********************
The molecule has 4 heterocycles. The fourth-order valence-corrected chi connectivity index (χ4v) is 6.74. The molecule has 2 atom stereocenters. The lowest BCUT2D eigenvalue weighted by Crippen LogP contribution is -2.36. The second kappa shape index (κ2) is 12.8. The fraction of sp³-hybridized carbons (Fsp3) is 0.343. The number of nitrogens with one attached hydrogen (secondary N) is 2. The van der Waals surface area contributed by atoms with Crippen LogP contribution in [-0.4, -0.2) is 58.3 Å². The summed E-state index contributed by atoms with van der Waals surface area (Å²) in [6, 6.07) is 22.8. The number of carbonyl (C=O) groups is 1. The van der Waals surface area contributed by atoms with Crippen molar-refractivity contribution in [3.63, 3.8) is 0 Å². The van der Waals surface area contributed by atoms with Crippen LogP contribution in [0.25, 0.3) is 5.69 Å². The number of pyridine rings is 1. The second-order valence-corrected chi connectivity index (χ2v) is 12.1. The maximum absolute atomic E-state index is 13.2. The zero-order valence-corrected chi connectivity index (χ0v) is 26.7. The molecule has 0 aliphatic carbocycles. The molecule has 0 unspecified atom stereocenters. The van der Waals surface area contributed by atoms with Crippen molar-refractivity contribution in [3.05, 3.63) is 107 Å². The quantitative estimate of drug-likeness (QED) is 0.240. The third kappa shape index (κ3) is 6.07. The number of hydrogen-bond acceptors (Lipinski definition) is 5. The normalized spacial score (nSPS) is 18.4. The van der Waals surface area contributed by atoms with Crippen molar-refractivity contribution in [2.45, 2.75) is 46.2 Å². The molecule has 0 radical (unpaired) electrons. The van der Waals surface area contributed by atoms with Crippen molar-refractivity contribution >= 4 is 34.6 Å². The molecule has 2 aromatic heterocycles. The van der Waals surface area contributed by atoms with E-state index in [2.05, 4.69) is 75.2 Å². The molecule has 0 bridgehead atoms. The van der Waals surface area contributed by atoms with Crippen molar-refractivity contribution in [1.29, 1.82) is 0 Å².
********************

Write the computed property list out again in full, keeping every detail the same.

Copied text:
The molecule has 4 heterocycles. The fourth-order valence-corrected chi connectivity index (χ4v) is 6.74. The molecule has 2 atom stereocenters. The lowest BCUT2D eigenvalue weighted by Crippen LogP contribution is -2.36. The second kappa shape index (κ2) is 12.8. The fraction of sp³-hybridized carbons (Fsp3) is 0.343. The number of nitrogens with one attached hydrogen (secondary N) is 2. The van der Waals surface area contributed by atoms with Crippen LogP contribution in [-0.4, -0.2) is 58.3 Å². The summed E-state index contributed by atoms with van der Waals surface area (Å²) in [6, 6.07) is 22.8. The number of carbonyl (C=O) groups is 1. The van der Waals surface area contributed by atoms with Crippen molar-refractivity contribution in [3.63, 3.8) is 0 Å². The van der Waals surface area contributed by atoms with Crippen LogP contribution in [0.25, 0.3) is 5.69 Å². The number of pyridine rings is 1. The second-order valence-corrected chi connectivity index (χ2v) is 12.1. The maximum absolute atomic E-state index is 13.2. The zero-order valence-corrected chi connectivity index (χ0v) is 26.7. The molecule has 0 aliphatic carbocycles. The molecule has 0 unspecified atom stereocenters. The van der Waals surface area contributed by atoms with Crippen molar-refractivity contribution in [3.05, 3.63) is 107 Å². The quantitative estimate of drug-likeness (QED) is 0.240. The third kappa shape index (κ3) is 6.07. The number of hydrogen-bond acceptors (Lipinski definition) is 5. The normalized spacial score (nSPS) is 18.4. The van der Waals surface area contributed by atoms with Crippen molar-refractivity contribution in [2.45, 2.75) is 46.2 Å². The molecule has 0 radical (unpaired) electrons. The van der Waals surface area contributed by atoms with Crippen molar-refractivity contribution >= 4 is 34.6 Å². The molecule has 2 aromatic heterocycles. The van der Waals surface area contributed by atoms with E-state index in [2.05, 4.69) is 75.2 Å². The molecule has 0 bridgehead atoms. The van der Waals surface area contributed by atoms with Crippen molar-refractivity contribution in [1.29, 1.82) is 0 Å².